Since CCL had helped to solicit contributors to the book, personally, and through our conferences and newsletter, the organization sent a letter to Barbara Grier protesting the sale of the stories to Forum.  We did get a letter back from her a few weeks later.  The letter is now lost, but I remember what she wrote. The tone was matter of fact, no apology. She sold the rights to Forum to try to reach as many lesbians as possible.  I don’t know if the tiny sliver of lesbian Forum readers would even be interested in the book, but the ensuing controversy certainly helped sales and attracted new customers to Naiad Press.  Lesbian Nuns was their greatest publicity tool and best-selling book ever.

Naiad Press was founded in 1973 by Barbara Grier, her partner, Donna McBride, and another couple, Anyda Marchant and Muriel Crawford. The business began with $2,000 provided by Marchant, their first author. She wrote under the pen name, Sarah Aldridge. Over the years Naiad published over 500 books on unconditionally lesbian themes.  Mostly romance novels, they included erotica, mysteries and science fiction. Naiad also reprinted some of the most important lesbian pulp novels of the 1940s and ‘50s, including the Beebo Brinker Chronicles by Ann Bannon. Their authors included Jane Rule, Katherine V. Forrest, Claire McNab, Lee Lynch and Karin Kallmaker.  Cartoonist Alison Bechdel used to lampoon Naiad books by giving them bar code covers. Grier told Bechdel when she met her that she always loved seeing Naiad jokes in her comic strip. The founders fiercely disagreed over the Forum sale and it precipitated a split a few years later.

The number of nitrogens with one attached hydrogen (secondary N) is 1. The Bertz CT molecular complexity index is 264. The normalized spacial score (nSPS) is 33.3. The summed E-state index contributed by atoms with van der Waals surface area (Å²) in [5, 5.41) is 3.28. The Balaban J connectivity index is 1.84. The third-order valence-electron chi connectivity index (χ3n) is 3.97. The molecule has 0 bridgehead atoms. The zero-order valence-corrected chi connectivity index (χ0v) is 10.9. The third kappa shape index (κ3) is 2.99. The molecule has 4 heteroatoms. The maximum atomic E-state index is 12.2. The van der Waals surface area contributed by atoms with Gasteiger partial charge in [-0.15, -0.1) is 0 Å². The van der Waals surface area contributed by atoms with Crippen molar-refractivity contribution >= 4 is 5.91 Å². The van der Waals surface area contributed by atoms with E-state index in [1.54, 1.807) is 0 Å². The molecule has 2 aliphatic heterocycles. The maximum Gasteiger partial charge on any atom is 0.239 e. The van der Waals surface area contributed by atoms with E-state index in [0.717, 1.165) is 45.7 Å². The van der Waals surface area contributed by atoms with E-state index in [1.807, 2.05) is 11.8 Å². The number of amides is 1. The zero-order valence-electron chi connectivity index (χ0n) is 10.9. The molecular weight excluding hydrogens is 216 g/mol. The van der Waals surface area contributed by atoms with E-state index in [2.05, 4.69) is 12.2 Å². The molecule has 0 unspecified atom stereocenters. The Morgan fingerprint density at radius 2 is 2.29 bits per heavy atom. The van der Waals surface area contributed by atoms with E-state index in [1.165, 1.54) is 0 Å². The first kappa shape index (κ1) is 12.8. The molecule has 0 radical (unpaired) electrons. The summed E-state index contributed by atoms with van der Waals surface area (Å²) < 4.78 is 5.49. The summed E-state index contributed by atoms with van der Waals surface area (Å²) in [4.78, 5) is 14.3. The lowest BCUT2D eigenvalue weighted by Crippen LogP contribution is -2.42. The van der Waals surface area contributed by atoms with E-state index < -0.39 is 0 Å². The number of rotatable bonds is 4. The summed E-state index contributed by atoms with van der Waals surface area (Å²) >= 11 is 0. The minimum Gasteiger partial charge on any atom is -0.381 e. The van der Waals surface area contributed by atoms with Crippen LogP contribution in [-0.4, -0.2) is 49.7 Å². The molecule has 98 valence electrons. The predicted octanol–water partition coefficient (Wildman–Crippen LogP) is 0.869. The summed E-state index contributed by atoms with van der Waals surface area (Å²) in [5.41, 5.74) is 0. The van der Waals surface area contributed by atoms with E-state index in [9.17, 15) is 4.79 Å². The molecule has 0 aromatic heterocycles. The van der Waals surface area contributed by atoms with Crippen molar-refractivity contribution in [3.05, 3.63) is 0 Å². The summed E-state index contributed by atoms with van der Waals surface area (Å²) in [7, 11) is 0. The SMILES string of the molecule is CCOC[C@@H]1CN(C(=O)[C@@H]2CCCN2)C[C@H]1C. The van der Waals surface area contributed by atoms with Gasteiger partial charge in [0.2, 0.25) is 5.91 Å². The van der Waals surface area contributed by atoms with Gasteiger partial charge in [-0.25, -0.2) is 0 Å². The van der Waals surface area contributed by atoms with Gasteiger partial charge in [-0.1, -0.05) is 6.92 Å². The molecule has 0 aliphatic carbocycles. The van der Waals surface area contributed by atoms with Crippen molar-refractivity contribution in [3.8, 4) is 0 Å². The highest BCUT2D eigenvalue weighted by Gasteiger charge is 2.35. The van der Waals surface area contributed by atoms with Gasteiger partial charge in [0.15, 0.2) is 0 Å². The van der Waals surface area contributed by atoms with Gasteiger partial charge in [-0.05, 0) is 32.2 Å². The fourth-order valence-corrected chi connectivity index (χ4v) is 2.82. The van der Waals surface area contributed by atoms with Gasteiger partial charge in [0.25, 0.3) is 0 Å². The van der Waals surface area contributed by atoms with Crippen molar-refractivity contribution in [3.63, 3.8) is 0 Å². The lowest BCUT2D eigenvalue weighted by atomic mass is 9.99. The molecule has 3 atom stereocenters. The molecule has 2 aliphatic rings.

In 1973, no bookstores would take lesbian themed books, so Naiad started as a mail order business. Its initial list of 3800 names was the Daughters of Bilitis (DOB), membership list that Grier purloined when the organization folded in 1970.  Grier used it to keep publishing The Ladder, DOB’s newsletter, for another two years until funding ran out. Many DOB activists felt Grier stole the list, but she defended her action as necessary for the magazine’s continued existence: “DOB was falling apart—we wanted The Ladder to survive.”